Tag Archive: Sir Ken Robinson

August 30, 2016

Look for and Leverage Elegant Solutions

“A good solution solves more than one problem, and it does not make new problems.”

– Wendell Berry

sunflower1-500x200

An essay that I return to now and then, including over these past summer months, is Wendell Berry‘s “Solving for Pattern.” Published in 1981, the piece essentially considers systemic approaches to more “sustainable “agriculture, though the concept alluded to in the title has wider application. The phrase “solving for pattern” is an invitation to take a larger and longer view of “problem-solving,” to think about interventions that serve a bigger picture in more sustained and multiply beneficial ways.

Solving for pattern, according to Berry, runs counter to reductionist and mechanical solutions, which lend themselves to more predictable and relatively contained situations. When reductionist solutions are applied to more complex and systemic situations, they are more prone to failure and to exacerbating negative aspects. Real-life examples include:

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June 25, 2015

Beautiful Questioning for Social Change

“A beautiful question is an ambitious yet actionable question that can begin to shift the way we perceive or think about something – and that might serve as a catalyst to bring about change.”

– Warren Berger

Question Everything

Photo by Duncan Hull

One of my favorite reads of the past couple of years is Warren Berger’s A More Beautiful Question: The Power of Inquiry to Spark Breakthrough Ideas.  It continues to strike me as being an important book for any social change agent.  Early on, Berger begins with the following provocative statement, that rings true to personal experience:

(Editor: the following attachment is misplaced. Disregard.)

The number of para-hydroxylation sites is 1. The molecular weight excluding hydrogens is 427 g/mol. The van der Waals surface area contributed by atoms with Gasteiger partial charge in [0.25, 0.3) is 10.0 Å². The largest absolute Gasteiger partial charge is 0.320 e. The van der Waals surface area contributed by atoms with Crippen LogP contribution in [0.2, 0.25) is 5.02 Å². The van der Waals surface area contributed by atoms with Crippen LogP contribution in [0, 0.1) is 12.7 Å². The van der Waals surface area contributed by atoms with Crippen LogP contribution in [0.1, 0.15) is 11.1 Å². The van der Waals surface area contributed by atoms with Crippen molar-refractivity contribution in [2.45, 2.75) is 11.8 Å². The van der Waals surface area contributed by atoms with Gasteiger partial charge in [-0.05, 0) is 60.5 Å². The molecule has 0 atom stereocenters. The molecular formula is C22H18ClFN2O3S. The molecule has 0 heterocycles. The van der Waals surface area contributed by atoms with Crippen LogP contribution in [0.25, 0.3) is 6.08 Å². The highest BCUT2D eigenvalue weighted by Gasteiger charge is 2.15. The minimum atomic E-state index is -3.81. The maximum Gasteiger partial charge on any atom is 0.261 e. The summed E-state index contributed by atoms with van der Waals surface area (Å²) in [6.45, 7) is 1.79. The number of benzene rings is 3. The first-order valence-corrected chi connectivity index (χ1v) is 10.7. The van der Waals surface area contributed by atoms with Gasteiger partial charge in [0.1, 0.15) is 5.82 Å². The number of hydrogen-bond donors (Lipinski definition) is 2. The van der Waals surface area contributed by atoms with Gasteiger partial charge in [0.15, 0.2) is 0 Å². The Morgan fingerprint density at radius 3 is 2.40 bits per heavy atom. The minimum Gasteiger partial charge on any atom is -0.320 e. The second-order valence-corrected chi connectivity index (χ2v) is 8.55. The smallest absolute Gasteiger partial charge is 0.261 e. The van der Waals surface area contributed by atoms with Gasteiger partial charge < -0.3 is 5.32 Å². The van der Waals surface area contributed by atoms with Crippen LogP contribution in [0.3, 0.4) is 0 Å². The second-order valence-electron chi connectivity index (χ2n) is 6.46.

“Well meaning people are often trying to solve a problem by answering the wrong question.” 

In some cases this is because they have not paused long enough, if at all, to consider the underlying question their efforts are trying to solve (risking “active laziness” which I blogged about a couple of weeks ago).  Or, as my colleague Cynthia Silva Parker has said, they are “solving for solution,” essentially promoting and/or fighting over their own preferred approaches.  And so they continue to offer the same old, ineffective and outdated, approaches or products.  This is especially problematic in a time of such change and flux, when we can’t fall back reliably on what we already know. Read More

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June 25, 2014

More Beautiful Questions

“A beautiful question is an ambitious yet actionable question that can begin to shift the way we perceive or think about something – and that might serve as a catalyst to bring about change.”

– Warren Berger

A-More-Beautiful-Question-Cover

One of my favorite reads of the past six months is Warren Berger’s A More Beautiful Question: The Power of Inquiry to Spark Breakthrough Ideas.  It strikes me as being an important read for any social change agent.  Early on, Berger begins with the following provocative statement, that rings true to personal experience: 

“Well meaning people are often trying to solve a problem by answering the wrong question.” 

In some cases this is because they have not paused long enough, if at all, to consider the underlying question their efforts are trying to solve.  Or, as my colleague Cynthia Parker has said, they are “solving for solution,” essentially promoting and/or fighting over their own preferred approaches.  And so they continue to offer the same old, ineffective and outdated, approaches or products.  This is especially problematic in a time of such change and flux, when we can’t fall back reliably on what we already know. Read More

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